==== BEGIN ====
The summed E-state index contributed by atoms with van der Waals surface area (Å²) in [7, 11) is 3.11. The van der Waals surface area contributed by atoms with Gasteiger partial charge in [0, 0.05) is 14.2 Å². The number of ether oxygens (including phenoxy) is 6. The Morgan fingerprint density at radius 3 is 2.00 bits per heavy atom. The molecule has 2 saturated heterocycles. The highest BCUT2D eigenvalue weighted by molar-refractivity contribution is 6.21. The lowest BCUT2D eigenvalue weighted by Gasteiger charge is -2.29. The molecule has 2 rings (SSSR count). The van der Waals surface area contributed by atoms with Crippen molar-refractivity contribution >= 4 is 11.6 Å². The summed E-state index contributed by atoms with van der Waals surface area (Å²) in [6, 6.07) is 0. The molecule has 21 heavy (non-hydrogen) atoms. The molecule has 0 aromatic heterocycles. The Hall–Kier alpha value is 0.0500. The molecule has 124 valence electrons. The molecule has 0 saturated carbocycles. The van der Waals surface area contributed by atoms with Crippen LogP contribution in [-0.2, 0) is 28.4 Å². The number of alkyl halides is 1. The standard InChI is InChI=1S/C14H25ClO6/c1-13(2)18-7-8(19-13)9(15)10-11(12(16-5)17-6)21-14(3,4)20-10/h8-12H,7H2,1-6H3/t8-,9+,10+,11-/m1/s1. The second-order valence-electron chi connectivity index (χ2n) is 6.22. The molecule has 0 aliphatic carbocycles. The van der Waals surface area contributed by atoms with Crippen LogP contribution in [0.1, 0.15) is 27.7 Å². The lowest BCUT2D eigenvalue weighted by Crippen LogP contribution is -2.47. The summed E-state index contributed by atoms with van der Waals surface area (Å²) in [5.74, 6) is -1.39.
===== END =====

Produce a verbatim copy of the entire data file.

The summed E-state index contributed by atoms with van der Waals surface area (Å²) in [7, 11) is 3.11. The van der Waals surface area contributed by atoms with Gasteiger partial charge in [0, 0.05) is 14.2 Å². The number of ether oxygens (including phenoxy) is 6. The Morgan fingerprint density at radius 3 is 2.00 bits per heavy atom. The molecule has 2 saturated heterocycles. The highest BCUT2D eigenvalue weighted by molar-refractivity contribution is 6.21. The lowest BCUT2D eigenvalue weighted by Gasteiger charge is -2.29. The molecule has 2 rings (SSSR count). The van der Waals surface area contributed by atoms with Crippen molar-refractivity contribution >= 4 is 11.6 Å². The summed E-state index contributed by atoms with van der Waals surface area (Å²) in [6, 6.07) is 0. The molecule has 21 heavy (non-hydrogen) atoms. The molecule has 0 aromatic heterocycles. The Hall–Kier alpha value is 0.0500. The molecule has 124 valence electrons. The molecule has 0 saturated carbocycles. The van der Waals surface area contributed by atoms with Crippen LogP contribution in [-0.2, 0) is 28.4 Å². The number of alkyl halides is 1. The standard InChI is InChI=1S/C14H25ClO6/c1-13(2)18-7-8(19-13)9(15)10-11(12(16-5)17-6)21-14(3,4)20-10/h8-12H,7H2,1-6H3/t8-,9+,10+,11-/m1/s1. The second-order valence-electron chi connectivity index (χ2n) is 6.22. The molecule has 0 aliphatic carbocycles. The van der Waals surface area contributed by atoms with Crippen LogP contribution in [0.1, 0.15) is 27.7 Å². The lowest BCUT2D eigenvalue weighted by Crippen LogP contribution is -2.47. The summed E-state index contributed by atoms with van der Waals surface area (Å²) in [5.74, 6) is -1.39.